Preventing the on-air F-bomb

 Photo: istockphoto.com

Photo: istockphoto.com

Fox reporter Lindsay Nadrich isn't having the best week. Nadrich, a TV journalist in Spokane, Washington, recently did a segment about picking strawberries in the rain. What the viewers at home saw was the reporter speaking on camera, stumbling over a few words and then making light of the flub by dropping a few f-bombs. The picture quickly cuts to the studio anchor's horrified face. The anchor quickly recovers, but Nadrich's four-letter faux pas is still hanging in the air. The segment has been viewed more than 300,000 times on YouTube and is spreading like wildfire on Facebook and mainstream news sites around the world. (as you can probably guess, the video content is NSFW)

This is probably not how Nadrich envisioned the story going to air. But this isn't a story about the perils of live on-the-air reporting. In fact, Nadrich's widely-publicized f-bombs were part of a pre-recorded piece that somehow ended up in the story and not on the editing room floor, where they belonged.

Clearly, the station didn't intend for this flub to be broadcast. But somehow it happened.

This isn't the first time we've seen this kind of error slip through the cracks and it won't be the last. But it does reinforce the importance for reporters, editors and the technical experts behind the scenes to double-check their content before it goes out to the public.

Is it possible that as newsrooms continue to cut back and layoffs become more common, the overworked journalists, editors and technical teams still employed there are finding it more difficult to find the time it takes to double-check their work? It may be the case. But slip-ups like this one underscore the importance of making the time to review each story - whether it's in print, radio or TV format - prior to publishing it.

Having said that, it's unlikely that anyone would be sharing this video on Facebook if the reporter in question had said "Oh fiddlesticks!" or simply "Let's try that one again." And while it's hard to write this without sounding like a Monday morning quarterback, one of the best ways to prevent unwanted language from ending up in your story is to avoid saying those things in the first place. This is something to keep in mind whether you're a spokesperson being interviewed by the media or the reporter asking the questions.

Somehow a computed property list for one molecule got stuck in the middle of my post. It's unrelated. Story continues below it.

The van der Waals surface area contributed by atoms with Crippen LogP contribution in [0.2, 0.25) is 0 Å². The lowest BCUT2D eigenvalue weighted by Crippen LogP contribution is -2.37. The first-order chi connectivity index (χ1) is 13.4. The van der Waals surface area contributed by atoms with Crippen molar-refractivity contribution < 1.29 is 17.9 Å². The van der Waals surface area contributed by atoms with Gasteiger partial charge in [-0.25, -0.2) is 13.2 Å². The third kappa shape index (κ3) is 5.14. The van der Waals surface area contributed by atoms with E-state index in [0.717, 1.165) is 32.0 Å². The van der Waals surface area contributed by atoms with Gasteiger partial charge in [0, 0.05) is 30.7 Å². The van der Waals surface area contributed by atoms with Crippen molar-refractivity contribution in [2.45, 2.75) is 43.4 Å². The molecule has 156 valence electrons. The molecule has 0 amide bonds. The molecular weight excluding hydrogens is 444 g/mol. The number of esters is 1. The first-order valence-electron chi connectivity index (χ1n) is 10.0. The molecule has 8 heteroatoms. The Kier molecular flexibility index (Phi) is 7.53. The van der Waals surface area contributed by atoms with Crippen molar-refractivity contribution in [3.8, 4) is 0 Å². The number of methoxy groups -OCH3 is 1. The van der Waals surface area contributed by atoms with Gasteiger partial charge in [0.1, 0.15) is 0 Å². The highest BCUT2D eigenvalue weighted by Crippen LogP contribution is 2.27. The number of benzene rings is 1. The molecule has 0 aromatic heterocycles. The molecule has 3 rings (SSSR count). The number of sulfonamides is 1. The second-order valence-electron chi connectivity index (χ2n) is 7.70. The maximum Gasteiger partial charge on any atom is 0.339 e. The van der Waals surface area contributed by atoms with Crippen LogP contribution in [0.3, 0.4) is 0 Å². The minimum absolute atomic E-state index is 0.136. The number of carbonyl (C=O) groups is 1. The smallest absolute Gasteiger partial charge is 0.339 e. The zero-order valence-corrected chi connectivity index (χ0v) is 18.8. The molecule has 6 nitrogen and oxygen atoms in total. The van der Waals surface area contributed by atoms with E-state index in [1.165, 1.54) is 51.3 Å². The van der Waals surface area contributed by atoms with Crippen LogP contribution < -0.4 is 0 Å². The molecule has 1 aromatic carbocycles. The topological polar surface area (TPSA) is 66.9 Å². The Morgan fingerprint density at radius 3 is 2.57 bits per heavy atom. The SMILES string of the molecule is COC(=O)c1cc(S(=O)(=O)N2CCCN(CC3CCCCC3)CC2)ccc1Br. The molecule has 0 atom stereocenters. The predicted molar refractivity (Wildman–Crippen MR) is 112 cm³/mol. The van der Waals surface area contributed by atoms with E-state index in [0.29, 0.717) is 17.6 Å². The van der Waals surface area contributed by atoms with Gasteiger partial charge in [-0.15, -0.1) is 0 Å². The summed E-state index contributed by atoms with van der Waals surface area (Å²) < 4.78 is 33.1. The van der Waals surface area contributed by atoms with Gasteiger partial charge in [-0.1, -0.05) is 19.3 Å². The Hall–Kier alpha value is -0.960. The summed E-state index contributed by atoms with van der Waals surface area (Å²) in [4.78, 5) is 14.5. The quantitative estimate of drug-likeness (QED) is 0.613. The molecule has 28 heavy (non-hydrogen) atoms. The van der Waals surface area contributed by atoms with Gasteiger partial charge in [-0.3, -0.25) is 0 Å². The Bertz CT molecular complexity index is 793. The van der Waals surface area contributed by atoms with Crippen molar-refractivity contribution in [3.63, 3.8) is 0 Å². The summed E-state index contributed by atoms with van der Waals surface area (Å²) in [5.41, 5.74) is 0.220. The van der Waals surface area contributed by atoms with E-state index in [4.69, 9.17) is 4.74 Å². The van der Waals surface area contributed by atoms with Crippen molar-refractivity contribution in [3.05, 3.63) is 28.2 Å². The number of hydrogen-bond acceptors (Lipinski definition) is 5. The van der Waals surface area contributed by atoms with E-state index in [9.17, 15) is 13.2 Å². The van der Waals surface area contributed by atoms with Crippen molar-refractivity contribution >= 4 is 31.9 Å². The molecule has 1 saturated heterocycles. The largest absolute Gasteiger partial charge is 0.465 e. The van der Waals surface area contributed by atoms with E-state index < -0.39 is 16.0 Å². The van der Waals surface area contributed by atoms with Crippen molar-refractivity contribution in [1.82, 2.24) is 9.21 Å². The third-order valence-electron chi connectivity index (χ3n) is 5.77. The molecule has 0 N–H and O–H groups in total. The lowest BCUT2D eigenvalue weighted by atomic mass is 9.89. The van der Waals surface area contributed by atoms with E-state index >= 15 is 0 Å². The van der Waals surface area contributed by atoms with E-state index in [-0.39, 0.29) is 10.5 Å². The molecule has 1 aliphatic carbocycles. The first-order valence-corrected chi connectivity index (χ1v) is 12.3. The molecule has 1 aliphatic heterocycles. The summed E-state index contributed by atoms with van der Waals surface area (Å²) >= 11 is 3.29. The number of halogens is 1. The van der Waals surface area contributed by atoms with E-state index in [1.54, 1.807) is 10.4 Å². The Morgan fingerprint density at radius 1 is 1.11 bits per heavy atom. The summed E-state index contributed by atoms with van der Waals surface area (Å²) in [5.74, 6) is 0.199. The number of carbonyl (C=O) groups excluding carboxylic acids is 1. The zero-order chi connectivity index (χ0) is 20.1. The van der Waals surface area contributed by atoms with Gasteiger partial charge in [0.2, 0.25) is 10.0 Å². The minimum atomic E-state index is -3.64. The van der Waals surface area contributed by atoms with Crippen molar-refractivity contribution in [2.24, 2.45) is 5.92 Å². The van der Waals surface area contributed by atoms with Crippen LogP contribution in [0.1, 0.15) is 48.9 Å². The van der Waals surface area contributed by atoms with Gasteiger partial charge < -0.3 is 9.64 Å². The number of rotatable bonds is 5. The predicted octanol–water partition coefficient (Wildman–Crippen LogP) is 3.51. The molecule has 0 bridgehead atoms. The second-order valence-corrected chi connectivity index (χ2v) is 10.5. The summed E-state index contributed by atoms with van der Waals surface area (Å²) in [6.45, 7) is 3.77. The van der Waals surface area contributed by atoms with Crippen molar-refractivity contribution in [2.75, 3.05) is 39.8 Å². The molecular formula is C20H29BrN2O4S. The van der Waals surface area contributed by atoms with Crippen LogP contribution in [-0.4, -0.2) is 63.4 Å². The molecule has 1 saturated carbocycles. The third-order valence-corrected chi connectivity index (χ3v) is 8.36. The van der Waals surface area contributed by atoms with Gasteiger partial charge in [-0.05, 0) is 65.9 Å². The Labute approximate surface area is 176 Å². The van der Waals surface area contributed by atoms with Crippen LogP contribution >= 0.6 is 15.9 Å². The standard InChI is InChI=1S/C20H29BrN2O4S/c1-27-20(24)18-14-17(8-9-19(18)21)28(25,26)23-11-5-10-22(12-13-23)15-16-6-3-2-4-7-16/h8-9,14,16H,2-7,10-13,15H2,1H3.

Remember Kyra Phillips, the CNN reporter who forgot her microphone was on when she ducked out of a George W. Bush speech to gossip about relationships and express her less-than-favourable views about her sister-in-law?

Then there was the time that former Canadian Prime Minister Jean Chretien's communications director called then-President George Bush a moron within earshot of the media.

Or the time Jesse Jackson said some unflattering things about then-Senator Obama while waiting for an interview on Fox News to start (Again: NSFW).

You never know when mistakes might happen or the comments that you made when you *thought* the camera wasn't rolling will be included in the broadcast. 

During our media training sessions, many participants say they prefer doing taped interviews rather than live interviews. At first glance, the choice makes sense. During a taped interview, many people feel they have the luxury of the 'do-over'. If they stumble over their words or say the wrong thing, they're relying on the fact that they'll have a chance to start over and that the mistakes will be edited out. But as this video demonstrates, there is no guarantee that anything you say won't make it to air.